# Centimetre

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A centimetre (American spelling: centimeter, symbol cm) is a unit of length in the metric system, equal to one hundredth of a metre, which is the current SI base unit of length. Centi is the SI prefix for a factor of 10−2.[1] Hence a centimetre can be written as 10×10−3 m (engineering notation) or 1E−2 m (scientific E notation) — meaning 10 mm or 1 m/100 respectively. The centimetre is the base unit of length in the now deprecated centimetre-gram-second (CGS) system of units.

Though for many physical quantities, SI prefixes for factors of 103—like milli- and kilo-—are often preferred by technicians, the centimetre remains a practical unit of length for many everyday measurements. A centimetre is approximately the width of the fingernail of an adult person (between 3/8 in and 7/16 inch on an English inch ruler).

## Contents

### Equivalence to other units of length

1 centimetre is equal to:

• 0.01 metre, which can be represented by 1.00 E-2 m (1 metre is equal to 100 centimetres)
• about 0.393700787401575 inch (1 inch is equal to 2.54 centimetres) [2]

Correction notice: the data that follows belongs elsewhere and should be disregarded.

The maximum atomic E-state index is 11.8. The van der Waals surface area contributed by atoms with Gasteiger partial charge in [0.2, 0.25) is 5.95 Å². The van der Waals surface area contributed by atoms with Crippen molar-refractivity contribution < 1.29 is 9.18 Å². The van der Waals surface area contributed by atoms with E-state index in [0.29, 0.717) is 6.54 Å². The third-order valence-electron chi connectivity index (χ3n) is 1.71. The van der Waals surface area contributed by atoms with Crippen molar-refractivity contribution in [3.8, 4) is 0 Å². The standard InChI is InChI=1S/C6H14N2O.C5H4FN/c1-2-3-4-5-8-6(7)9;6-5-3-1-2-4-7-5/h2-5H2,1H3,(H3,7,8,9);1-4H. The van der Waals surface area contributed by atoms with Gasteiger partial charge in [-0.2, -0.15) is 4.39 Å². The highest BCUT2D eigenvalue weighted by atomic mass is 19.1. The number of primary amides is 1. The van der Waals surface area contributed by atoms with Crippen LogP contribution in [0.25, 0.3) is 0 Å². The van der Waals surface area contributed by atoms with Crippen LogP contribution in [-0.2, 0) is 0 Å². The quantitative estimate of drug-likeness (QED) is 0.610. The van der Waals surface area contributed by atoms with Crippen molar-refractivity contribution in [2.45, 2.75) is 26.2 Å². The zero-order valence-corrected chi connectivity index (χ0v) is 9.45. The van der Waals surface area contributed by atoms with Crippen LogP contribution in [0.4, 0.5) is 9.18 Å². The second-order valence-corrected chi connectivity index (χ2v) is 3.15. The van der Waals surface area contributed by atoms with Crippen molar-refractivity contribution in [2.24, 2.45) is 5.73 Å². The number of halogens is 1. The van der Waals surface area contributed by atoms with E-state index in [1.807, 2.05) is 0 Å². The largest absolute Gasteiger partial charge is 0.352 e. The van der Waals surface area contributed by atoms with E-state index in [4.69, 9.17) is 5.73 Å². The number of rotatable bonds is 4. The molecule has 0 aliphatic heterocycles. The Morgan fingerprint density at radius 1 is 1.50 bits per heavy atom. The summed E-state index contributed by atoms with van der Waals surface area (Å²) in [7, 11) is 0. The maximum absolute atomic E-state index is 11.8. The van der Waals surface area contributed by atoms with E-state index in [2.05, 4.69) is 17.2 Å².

1 cubic centimetre is equal to 1 millilitre, under the current SI system of units.

### Uses of centimetre

In addition to its use in the measurement of length, the centimetre is used:

• sometimes, to report the level of rainfall as measured by a rain gauge [3]
• in the CGS system, the centimetre is used to measure capacitance, where 1 cm of capacitance = 1.113×10 − 12 Farad [4]
• in maps, centimetres are used to make conversions from map scale to real world scale (kilometres)
• to represent second moment of areas (cm^4)

### Unicode symbols

For the purposes of compatibility with Chinese, Japanese and Korean (CJK) characters, Unicode has symbols for: [5]